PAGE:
INTERNATIONAL brands that try to "bulldoze" their way into African markets without thought for local culture or consumer habits are bound to fail, says Gary Harwood, of Johannesburg agency HKLM.
"Just because a brand is successful in the UK, doesn't mean it will fly in Uganda," he says. "Many imported brands and cultures are not welcome because they're perceived to be invasive and insensitive. A brand's attitude is as important as the product or service itself."
There has never been a better time to take brands to Africa, says Harwood, whose agency conducts much of its business outside SA. At a time when many mature markets are struggling to grow, Africa is seen as one of the last untapped frontiers for marketers. It may be off a small base but consumer spending is expected to show strong growth in coming years.
However, Harwood says Africa's diversity and unique challenges demand a different way of thinking. "There is no standard response to branding in Africa. The continent is both predictable and unpredictable and none of its populations or its places are homogeneous. Diversity presents opportunity but marketers have to truly know and understand the continent's myriad nuances."
Overseas marketers won't understand local markets by sitting in air-conditioned offices in capital cities. The rural pace of the hinterland is different from the urban energy of the cities. Both should be treated with equal respect.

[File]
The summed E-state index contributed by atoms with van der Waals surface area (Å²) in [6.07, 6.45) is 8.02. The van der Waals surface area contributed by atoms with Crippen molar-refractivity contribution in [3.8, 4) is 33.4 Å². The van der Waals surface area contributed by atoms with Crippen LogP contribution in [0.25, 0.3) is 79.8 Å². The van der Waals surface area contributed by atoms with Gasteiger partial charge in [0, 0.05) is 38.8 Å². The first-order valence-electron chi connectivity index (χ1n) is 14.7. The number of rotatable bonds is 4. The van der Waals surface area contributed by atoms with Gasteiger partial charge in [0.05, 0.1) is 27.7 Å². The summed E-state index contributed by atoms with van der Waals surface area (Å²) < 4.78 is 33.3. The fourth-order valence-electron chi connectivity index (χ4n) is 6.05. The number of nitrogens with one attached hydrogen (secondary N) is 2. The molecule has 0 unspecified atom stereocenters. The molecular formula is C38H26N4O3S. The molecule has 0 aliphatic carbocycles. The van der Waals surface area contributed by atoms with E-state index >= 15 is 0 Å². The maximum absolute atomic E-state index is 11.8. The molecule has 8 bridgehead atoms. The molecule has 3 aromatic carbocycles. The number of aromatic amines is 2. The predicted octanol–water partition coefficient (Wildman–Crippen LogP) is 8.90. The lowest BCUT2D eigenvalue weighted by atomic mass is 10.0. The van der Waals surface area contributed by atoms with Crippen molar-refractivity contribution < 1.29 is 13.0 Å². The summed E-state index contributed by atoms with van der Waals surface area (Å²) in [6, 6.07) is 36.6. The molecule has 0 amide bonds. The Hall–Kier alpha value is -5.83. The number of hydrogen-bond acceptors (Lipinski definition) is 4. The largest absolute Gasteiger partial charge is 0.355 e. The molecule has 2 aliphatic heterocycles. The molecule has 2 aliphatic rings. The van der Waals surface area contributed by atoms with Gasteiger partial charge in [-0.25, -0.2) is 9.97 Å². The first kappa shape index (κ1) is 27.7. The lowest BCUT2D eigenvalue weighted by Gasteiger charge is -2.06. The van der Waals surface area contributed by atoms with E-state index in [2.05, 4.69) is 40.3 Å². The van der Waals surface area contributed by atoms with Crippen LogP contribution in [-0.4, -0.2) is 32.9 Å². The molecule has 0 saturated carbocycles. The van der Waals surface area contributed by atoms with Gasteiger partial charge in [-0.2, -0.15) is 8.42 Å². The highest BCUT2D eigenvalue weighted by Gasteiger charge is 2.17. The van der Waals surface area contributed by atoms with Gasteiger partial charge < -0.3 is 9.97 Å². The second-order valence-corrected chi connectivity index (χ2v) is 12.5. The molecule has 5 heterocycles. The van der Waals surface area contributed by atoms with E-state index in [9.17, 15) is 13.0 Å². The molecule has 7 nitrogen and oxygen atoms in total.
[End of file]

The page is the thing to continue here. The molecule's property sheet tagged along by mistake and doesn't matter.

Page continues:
"Seeing is believing," says Harwood. "Journey deep into the regions to experience your intended brand spaces first-hand."
Africa's cultural complexity is unlikely to respond to anodyne global marketing messages, "Brands that balance local relevance and context with international aspirations are irrefutably more successful," says Harwood. Many Africans seeking a better life respond better to optimistic, positive marketing messages.
Other tips for success in Africa? Don't clutter the market. A single, "monolithic" brand is preferable to multiple small brands that risk confusing consumers. Be true: African consumers expect brands to do what they promise. Community upliftment and engagement should be part of the activities.
Marketers should tear up the familiar rule-books. While TV, radio and print campaigns may all have their place, success demands innovation and "local brand activations that inspire and engage".
Finally, says Harwood, don't ignore the way digital technology, particularly mobile phones, is transforming lives in Africa. "The spread and reach of the new media channels present huge opportunity. Marketers need to invest time and effort in determining the ideal mix."